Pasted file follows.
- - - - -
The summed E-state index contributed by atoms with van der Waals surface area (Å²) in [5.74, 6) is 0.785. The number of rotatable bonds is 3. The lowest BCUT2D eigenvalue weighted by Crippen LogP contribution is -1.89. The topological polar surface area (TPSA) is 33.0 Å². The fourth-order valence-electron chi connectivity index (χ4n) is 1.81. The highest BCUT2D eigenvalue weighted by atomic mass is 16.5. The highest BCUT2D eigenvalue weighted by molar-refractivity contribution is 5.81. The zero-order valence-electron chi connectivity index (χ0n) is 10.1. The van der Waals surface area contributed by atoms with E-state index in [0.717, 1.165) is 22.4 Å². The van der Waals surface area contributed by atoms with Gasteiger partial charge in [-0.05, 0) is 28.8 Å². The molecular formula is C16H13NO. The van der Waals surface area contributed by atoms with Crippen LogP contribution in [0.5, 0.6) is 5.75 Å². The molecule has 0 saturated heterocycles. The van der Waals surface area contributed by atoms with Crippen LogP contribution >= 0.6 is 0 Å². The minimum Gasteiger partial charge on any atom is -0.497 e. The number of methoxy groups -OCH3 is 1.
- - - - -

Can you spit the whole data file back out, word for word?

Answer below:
The summed E-state index contributed by atoms with van der Waals surface area (Å²) in [5.74, 6) is 0.785. The number of rotatable bonds is 3. The lowest BCUT2D eigenvalue weighted by Crippen LogP contribution is -1.89. The topological polar surface area (TPSA) is 33.0 Å². The fourth-order valence-electron chi connectivity index (χ4n) is 1.81. The highest BCUT2D eigenvalue weighted by atomic mass is 16.5. The highest BCUT2D eigenvalue weighted by molar-refractivity contribution is 5.81. The zero-order valence-electron chi connectivity index (χ0n) is 10.1. The van der Waals surface area contributed by atoms with E-state index in [0.717, 1.165) is 22.4 Å². The van der Waals surface area contributed by atoms with Gasteiger partial charge in [-0.05, 0) is 28.8 Å². The molecular formula is C16H13NO. The van der Waals surface area contributed by atoms with Crippen LogP contribution in [0.5, 0.6) is 5.75 Å². The molecule has 0 saturated heterocycles. The van der Waals surface area contributed by atoms with Crippen LogP contribution >= 0.6 is 0 Å². The minimum Gasteiger partial charge on any atom is -0.497 e. The number of methoxy groups -OCH3 is 1.